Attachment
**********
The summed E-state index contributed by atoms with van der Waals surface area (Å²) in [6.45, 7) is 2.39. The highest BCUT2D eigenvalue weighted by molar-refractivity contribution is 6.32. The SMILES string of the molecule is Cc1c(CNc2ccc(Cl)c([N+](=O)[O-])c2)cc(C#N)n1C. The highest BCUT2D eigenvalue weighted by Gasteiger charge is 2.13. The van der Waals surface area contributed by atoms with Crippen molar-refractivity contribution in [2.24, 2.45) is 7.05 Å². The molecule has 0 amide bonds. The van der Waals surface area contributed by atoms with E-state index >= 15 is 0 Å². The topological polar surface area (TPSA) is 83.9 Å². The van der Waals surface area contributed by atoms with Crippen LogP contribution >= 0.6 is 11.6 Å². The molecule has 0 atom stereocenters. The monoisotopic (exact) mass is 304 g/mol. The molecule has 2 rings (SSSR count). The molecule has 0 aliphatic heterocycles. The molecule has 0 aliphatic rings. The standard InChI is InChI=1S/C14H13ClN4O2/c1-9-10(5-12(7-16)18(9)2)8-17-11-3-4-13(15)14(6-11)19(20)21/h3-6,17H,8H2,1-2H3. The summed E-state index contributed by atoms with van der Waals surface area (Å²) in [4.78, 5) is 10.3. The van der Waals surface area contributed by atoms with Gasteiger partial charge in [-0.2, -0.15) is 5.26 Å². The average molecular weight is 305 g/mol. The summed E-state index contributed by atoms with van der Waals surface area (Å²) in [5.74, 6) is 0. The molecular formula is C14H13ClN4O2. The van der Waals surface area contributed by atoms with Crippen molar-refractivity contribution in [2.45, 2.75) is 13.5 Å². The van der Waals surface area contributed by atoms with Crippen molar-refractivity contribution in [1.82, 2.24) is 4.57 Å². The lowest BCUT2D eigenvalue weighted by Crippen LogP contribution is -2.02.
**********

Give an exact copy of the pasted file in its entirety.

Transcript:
The summed E-state index contributed by atoms with van der Waals surface area (Å²) in [6.45, 7) is 2.39. The highest BCUT2D eigenvalue weighted by molar-refractivity contribution is 6.32. The SMILES string of the molecule is Cc1c(CNc2ccc(Cl)c([N+](=O)[O-])c2)cc(C#N)n1C. The highest BCUT2D eigenvalue weighted by Gasteiger charge is 2.13. The van der Waals surface area contributed by atoms with Crippen molar-refractivity contribution in [2.24, 2.45) is 7.05 Å². The molecule has 0 amide bonds. The van der Waals surface area contributed by atoms with E-state index >= 15 is 0 Å². The topological polar surface area (TPSA) is 83.9 Å². The van der Waals surface area contributed by atoms with Crippen LogP contribution >= 0.6 is 11.6 Å². The molecule has 0 atom stereocenters. The monoisotopic (exact) mass is 304 g/mol. The molecule has 2 rings (SSSR count). The molecule has 0 aliphatic heterocycles. The molecule has 0 aliphatic rings. The standard InChI is InChI=1S/C14H13ClN4O2/c1-9-10(5-12(7-16)18(9)2)8-17-11-3-4-13(15)14(6-11)19(20)21/h3-6,17H,8H2,1-2H3. The summed E-state index contributed by atoms with van der Waals surface area (Å²) in [4.78, 5) is 10.3. The van der Waals surface area contributed by atoms with Gasteiger partial charge in [-0.2, -0.15) is 5.26 Å². The average molecular weight is 305 g/mol. The summed E-state index contributed by atoms with van der Waals surface area (Å²) in [5.74, 6) is 0. The molecular formula is C14H13ClN4O2. The van der Waals surface area contributed by atoms with Crippen molar-refractivity contribution in [2.45, 2.75) is 13.5 Å². The van der Waals surface area contributed by atoms with Crippen molar-refractivity contribution in [1.82, 2.24) is 4.57 Å². The lowest BCUT2D eigenvalue weighted by Crippen LogP contribution is -2.02.